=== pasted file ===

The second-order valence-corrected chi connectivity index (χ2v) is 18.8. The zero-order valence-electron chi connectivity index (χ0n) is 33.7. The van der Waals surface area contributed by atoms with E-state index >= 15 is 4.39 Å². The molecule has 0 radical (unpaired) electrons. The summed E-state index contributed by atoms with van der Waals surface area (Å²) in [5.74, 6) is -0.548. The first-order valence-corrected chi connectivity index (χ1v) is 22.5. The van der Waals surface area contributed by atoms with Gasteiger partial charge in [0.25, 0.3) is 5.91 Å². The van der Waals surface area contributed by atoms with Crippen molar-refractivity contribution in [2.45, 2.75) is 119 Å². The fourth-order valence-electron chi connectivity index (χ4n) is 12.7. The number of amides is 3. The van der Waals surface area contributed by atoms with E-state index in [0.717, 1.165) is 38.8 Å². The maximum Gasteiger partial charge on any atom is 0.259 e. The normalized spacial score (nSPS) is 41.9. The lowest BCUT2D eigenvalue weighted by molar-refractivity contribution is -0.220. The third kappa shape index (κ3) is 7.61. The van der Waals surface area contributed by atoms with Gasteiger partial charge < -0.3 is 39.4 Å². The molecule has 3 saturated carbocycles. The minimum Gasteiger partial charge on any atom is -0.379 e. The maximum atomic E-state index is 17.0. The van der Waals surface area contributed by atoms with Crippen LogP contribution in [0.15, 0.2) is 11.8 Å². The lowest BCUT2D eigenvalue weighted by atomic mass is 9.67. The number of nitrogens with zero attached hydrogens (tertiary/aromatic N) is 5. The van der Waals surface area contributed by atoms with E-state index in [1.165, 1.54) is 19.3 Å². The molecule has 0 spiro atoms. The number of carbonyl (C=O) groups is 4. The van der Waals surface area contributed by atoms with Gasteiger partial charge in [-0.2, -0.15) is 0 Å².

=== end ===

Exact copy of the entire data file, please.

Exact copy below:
The second-order valence-corrected chi connectivity index (χ2v) is 18.8. The zero-order valence-electron chi connectivity index (χ0n) is 33.7. The van der Waals surface area contributed by atoms with E-state index >= 15 is 4.39 Å². The molecule has 0 radical (unpaired) electrons. The summed E-state index contributed by atoms with van der Waals surface area (Å²) in [5.74, 6) is -0.548. The first-order valence-corrected chi connectivity index (χ1v) is 22.5. The van der Waals surface area contributed by atoms with Gasteiger partial charge in [0.25, 0.3) is 5.91 Å². The van der Waals surface area contributed by atoms with Crippen molar-refractivity contribution in [2.45, 2.75) is 119 Å². The fourth-order valence-electron chi connectivity index (χ4n) is 12.7. The number of amides is 3. The van der Waals surface area contributed by atoms with E-state index in [0.717, 1.165) is 38.8 Å². The maximum Gasteiger partial charge on any atom is 0.259 e. The normalized spacial score (nSPS) is 41.9. The lowest BCUT2D eigenvalue weighted by molar-refractivity contribution is -0.220. The third kappa shape index (κ3) is 7.61. The van der Waals surface area contributed by atoms with Gasteiger partial charge < -0.3 is 39.4 Å². The molecule has 3 saturated carbocycles. The minimum Gasteiger partial charge on any atom is -0.379 e. The maximum atomic E-state index is 17.0. The van der Waals surface area contributed by atoms with Crippen LogP contribution in [0.15, 0.2) is 11.8 Å². The lowest BCUT2D eigenvalue weighted by atomic mass is 9.67. The number of nitrogens with zero attached hydrogens (tertiary/aromatic N) is 5. The van der Waals surface area contributed by atoms with E-state index in [1.165, 1.54) is 19.3 Å². The molecule has 0 spiro atoms. The number of carbonyl (C=O) groups is 4. The van der Waals surface area contributed by atoms with Gasteiger partial charge in [-0.2, -0.15) is 0 Å².